Does this advice seem weird? You already have all the info that you need to think about, but likely your mind (and emotions) will just keep running in circles if you keep chewing on it. Once you've gotten yourself physically relaxed, you can think about things . . . and your emotions will feel more natural. Then, think about your fiancee. Think about the things that she means to you, your love for her, maybe run through some scenarios in your mind. Get a rough idea of how you intend to approach her in the future (but don't work up a script) then write it down. It will give you a measure of calm to be prepared, and enable you to act rationally even when your emotions are getting out of hand. If you start to get anxious and hurt again, repeat the process, but instead of trying to come up with new ideas, read what you've already written down, re-affirming it in your mind. It will help you stay focused on what's important.

::coughs:: I've done this a time or two.

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I had a slightly similar problem when me and my HS girlfriend went off to separate colleges.

One thing I would suggest is to give her some space. Don't try to force her hand. I know from personal experience that the natural inclination is to constantly and repeatedly remind her of why you two are so good together. But whatever you could say, she already knows. Assuming she's not just pulling your heartstrings, you've let her know how you feel. Don't hide your pain from her, but don't make an issue of what she's putting you through either. It won't do for her to think you don't care, or that you're trying to guilt her into a choice.

Equally important, you've got to pull yourself together. IMO it'd be impossible for such a thing not to affect you at all, but don't let her decision (or in this case indecision) affect your other activities too much. Remember that this is largely up to her, and there's not a lot (if anything) you can do to alter it. It's hard, but just be patient.

And stop listening to those sad songs!!! Put some (good) rap or rock in that CD player :D

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When a woman tells you she "needs her space," why don't you do something truly revolutionary and GIVE IT TO HER.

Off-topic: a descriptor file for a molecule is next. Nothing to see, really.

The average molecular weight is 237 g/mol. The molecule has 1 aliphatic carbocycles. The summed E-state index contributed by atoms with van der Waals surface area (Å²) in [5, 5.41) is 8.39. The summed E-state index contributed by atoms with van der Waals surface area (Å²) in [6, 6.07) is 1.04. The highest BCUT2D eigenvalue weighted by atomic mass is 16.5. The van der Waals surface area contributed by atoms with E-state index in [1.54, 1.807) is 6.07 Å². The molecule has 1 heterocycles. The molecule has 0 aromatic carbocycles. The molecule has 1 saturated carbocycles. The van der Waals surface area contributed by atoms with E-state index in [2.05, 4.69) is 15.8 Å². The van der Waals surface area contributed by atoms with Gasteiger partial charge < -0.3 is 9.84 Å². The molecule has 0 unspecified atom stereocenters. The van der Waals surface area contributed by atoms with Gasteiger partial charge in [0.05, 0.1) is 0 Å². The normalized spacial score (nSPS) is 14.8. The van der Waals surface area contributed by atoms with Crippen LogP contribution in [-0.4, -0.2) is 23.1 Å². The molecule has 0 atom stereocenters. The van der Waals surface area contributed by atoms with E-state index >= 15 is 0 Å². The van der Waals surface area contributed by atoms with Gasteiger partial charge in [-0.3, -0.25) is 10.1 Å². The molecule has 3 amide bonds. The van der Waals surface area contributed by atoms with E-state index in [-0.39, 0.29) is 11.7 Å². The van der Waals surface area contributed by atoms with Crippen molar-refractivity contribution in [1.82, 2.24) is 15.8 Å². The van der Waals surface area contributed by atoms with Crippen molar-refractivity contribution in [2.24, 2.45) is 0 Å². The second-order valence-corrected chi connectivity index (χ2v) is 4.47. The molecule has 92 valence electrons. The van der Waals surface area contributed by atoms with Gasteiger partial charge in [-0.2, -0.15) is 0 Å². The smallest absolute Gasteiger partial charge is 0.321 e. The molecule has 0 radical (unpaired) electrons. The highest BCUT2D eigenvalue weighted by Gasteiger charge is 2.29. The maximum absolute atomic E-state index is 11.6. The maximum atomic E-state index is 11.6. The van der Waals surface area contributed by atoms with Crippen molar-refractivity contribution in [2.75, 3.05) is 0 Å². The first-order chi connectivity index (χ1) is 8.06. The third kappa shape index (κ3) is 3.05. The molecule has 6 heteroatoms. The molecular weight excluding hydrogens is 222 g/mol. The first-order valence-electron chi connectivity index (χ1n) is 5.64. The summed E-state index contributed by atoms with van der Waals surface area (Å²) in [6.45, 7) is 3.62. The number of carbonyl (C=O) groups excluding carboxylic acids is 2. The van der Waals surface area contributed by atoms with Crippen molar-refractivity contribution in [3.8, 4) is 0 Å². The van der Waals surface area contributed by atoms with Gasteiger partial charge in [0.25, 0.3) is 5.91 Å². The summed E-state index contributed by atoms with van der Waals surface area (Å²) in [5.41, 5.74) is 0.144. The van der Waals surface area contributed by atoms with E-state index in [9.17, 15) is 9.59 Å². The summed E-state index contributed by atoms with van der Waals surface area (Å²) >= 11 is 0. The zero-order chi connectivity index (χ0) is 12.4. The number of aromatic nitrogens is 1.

Stop e-mailing her. DO NOT send her roses.

If she is confused and conflicted, let her be confused and conflicted. In other words, let her work things out on her own — as she has indicated she wants to. Stop trying to "tip the scales" in your favor, as you know full well you're doing.

This experience is no doubt excruciating for you, but you also need to know that it is not normal. This is someone you've been chatting with on your computer for five years, not an actual girlfriend. Your pain is real, but your words are those of a person with a dependency problem, not a healthy sense of romantic love.

There is a tremendous amount of rationalization in your post; you are TERRIFIED that this could be over. That's not a healthy response. Perhaps a "break," combined with some hard and HONEST soul-searching, is exactly what you need right now.

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When a woman tells you she "needs her space," why don't you do something truly revolutionary and GIVE IT TO HER.

Stop e-mailing her. DO NOT send her roses.

If she is confused and conflicted, let her be confused and conflicted. In other words, let her work things out on her own — as she has indicated she wants to. Stop trying to "tip the scales" in your favor, as you know full well you're doing.

This experience is no doubt excruciating for you, but you also need to know that it is not normal. This is someone you've been chatting with on your computer for five years, not an actual girlfriend. Your pain is real, but your words are those of a person with a dependency problem, not a healthy sense of romantic love.